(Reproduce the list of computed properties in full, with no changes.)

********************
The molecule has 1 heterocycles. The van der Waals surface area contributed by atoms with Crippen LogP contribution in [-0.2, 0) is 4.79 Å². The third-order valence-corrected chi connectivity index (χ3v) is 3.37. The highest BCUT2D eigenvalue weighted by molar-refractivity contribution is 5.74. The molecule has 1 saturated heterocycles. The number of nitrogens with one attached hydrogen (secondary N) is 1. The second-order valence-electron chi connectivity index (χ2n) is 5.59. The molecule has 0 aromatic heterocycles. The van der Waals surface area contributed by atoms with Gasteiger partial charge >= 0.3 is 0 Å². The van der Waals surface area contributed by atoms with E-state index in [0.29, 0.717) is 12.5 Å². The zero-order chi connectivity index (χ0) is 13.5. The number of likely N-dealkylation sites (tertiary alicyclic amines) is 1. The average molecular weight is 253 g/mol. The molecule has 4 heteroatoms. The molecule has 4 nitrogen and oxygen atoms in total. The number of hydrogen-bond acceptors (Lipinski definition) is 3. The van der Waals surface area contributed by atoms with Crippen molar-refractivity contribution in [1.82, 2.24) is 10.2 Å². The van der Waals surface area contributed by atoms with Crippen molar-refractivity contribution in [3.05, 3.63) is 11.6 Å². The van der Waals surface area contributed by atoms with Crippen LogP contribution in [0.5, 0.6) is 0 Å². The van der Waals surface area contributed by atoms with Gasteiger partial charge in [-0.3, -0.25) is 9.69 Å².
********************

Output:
The molecule has 1 heterocycles. The van der Waals surface area contributed by atoms with Crippen LogP contribution in [-0.2, 0) is 4.79 Å². The third-order valence-corrected chi connectivity index (χ3v) is 3.37. The highest BCUT2D eigenvalue weighted by molar-refractivity contribution is 5.74. The molecule has 1 saturated heterocycles. The number of nitrogens with one attached hydrogen (secondary N) is 1. The second-order valence-electron chi connectivity index (χ2n) is 5.59. The molecule has 0 aromatic heterocycles. The van der Waals surface area contributed by atoms with Gasteiger partial charge >= 0.3 is 0 Å². The van der Waals surface area contributed by atoms with E-state index in [0.29, 0.717) is 12.5 Å². The zero-order chi connectivity index (χ0) is 13.5. The number of likely N-dealkylation sites (tertiary alicyclic amines) is 1. The average molecular weight is 253 g/mol. The molecule has 4 heteroatoms. The molecule has 4 nitrogen and oxygen atoms in total. The number of hydrogen-bond acceptors (Lipinski definition) is 3. The van der Waals surface area contributed by atoms with Crippen molar-refractivity contribution in [1.82, 2.24) is 10.2 Å². The van der Waals surface area contributed by atoms with Crippen molar-refractivity contribution in [3.05, 3.63) is 11.6 Å². The van der Waals surface area contributed by atoms with Crippen LogP contribution in [0.5, 0.6) is 0 Å². The van der Waals surface area contributed by atoms with Gasteiger partial charge in [-0.3, -0.25) is 9.69 Å².